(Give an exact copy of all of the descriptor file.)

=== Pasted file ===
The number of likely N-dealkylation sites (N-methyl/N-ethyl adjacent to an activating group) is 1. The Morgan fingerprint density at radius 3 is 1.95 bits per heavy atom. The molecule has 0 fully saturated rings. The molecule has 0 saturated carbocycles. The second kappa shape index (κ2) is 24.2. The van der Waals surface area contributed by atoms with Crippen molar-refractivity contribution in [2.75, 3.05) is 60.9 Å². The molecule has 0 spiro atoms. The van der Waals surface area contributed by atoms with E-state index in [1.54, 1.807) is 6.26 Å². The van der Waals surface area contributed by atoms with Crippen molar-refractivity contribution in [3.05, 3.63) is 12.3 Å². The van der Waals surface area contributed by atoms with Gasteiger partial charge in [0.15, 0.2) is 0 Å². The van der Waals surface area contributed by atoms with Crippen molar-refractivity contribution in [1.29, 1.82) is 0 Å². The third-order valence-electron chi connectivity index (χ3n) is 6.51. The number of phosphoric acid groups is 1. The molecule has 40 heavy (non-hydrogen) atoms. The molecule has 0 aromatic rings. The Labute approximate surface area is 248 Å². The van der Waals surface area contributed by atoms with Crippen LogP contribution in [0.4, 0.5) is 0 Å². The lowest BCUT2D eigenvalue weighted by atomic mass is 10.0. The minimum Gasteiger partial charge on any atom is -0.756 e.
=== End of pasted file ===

The number of likely N-dealkylation sites (N-methyl/N-ethyl adjacent to an activating group) is 1. The Morgan fingerprint density at radius 3 is 1.95 bits per heavy atom. The molecule has 0 fully saturated rings. The molecule has 0 saturated carbocycles. The second kappa shape index (κ2) is 24.2. The van der Waals surface area contributed by atoms with Crippen molar-refractivity contribution in [2.75, 3.05) is 60.9 Å². The molecule has 0 spiro atoms. The van der Waals surface area contributed by atoms with E-state index in [1.54, 1.807) is 6.26 Å². The van der Waals surface area contributed by atoms with Crippen molar-refractivity contribution in [3.05, 3.63) is 12.3 Å². The van der Waals surface area contributed by atoms with Gasteiger partial charge in [0.15, 0.2) is 0 Å². The van der Waals surface area contributed by atoms with Crippen molar-refractivity contribution in [1.29, 1.82) is 0 Å². The third-order valence-electron chi connectivity index (χ3n) is 6.51. The number of phosphoric acid groups is 1. The molecule has 40 heavy (non-hydrogen) atoms. The molecule has 0 aromatic rings. The Labute approximate surface area is 248 Å². The van der Waals surface area contributed by atoms with Crippen LogP contribution in [0.4, 0.5) is 0 Å². The lowest BCUT2D eigenvalue weighted by atomic mass is 10.0. The minimum Gasteiger partial charge on any atom is -0.756 e.